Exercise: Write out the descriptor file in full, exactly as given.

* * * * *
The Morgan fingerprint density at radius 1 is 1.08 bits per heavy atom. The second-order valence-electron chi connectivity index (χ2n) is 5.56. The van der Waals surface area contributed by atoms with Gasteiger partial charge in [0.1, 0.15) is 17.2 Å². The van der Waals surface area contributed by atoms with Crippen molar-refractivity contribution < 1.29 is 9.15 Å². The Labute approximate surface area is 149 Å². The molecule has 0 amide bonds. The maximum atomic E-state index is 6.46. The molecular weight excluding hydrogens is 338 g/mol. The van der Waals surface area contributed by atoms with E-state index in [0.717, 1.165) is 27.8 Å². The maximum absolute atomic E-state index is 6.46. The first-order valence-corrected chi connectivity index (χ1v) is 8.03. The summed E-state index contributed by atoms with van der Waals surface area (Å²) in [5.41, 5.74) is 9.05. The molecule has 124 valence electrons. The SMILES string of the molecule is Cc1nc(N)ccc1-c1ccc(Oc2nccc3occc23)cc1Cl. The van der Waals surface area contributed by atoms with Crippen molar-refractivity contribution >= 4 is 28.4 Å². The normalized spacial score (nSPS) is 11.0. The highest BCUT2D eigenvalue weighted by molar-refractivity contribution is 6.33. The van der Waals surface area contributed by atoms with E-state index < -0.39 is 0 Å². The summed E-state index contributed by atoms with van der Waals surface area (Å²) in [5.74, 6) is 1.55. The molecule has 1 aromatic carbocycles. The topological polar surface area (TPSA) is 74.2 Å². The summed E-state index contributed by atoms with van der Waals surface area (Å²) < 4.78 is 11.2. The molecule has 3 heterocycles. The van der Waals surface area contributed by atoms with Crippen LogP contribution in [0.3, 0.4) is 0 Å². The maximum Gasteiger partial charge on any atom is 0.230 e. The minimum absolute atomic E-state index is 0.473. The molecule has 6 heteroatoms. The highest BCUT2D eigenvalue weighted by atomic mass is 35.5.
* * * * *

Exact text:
The Morgan fingerprint density at radius 1 is 1.08 bits per heavy atom. The second-order valence-electron chi connectivity index (χ2n) is 5.56. The van der Waals surface area contributed by atoms with Gasteiger partial charge in [0.1, 0.15) is 17.2 Å². The van der Waals surface area contributed by atoms with Crippen molar-refractivity contribution < 1.29 is 9.15 Å². The Labute approximate surface area is 149 Å². The molecule has 0 amide bonds. The maximum atomic E-state index is 6.46. The molecular weight excluding hydrogens is 338 g/mol. The van der Waals surface area contributed by atoms with E-state index in [0.717, 1.165) is 27.8 Å². The maximum absolute atomic E-state index is 6.46. The first-order valence-corrected chi connectivity index (χ1v) is 8.03. The summed E-state index contributed by atoms with van der Waals surface area (Å²) in [5.41, 5.74) is 9.05. The molecule has 124 valence electrons. The SMILES string of the molecule is Cc1nc(N)ccc1-c1ccc(Oc2nccc3occc23)cc1Cl. The van der Waals surface area contributed by atoms with Crippen molar-refractivity contribution >= 4 is 28.4 Å². The normalized spacial score (nSPS) is 11.0. The highest BCUT2D eigenvalue weighted by molar-refractivity contribution is 6.33. The van der Waals surface area contributed by atoms with E-state index < -0.39 is 0 Å². The summed E-state index contributed by atoms with van der Waals surface area (Å²) in [5.74, 6) is 1.55. The molecule has 1 aromatic carbocycles. The topological polar surface area (TPSA) is 74.2 Å². The summed E-state index contributed by atoms with van der Waals surface area (Å²) < 4.78 is 11.2. The molecule has 3 heterocycles. The van der Waals surface area contributed by atoms with Crippen LogP contribution in [0.3, 0.4) is 0 Å². The maximum Gasteiger partial charge on any atom is 0.230 e. The minimum absolute atomic E-state index is 0.473. The molecule has 6 heteroatoms. The highest BCUT2D eigenvalue weighted by atomic mass is 35.5.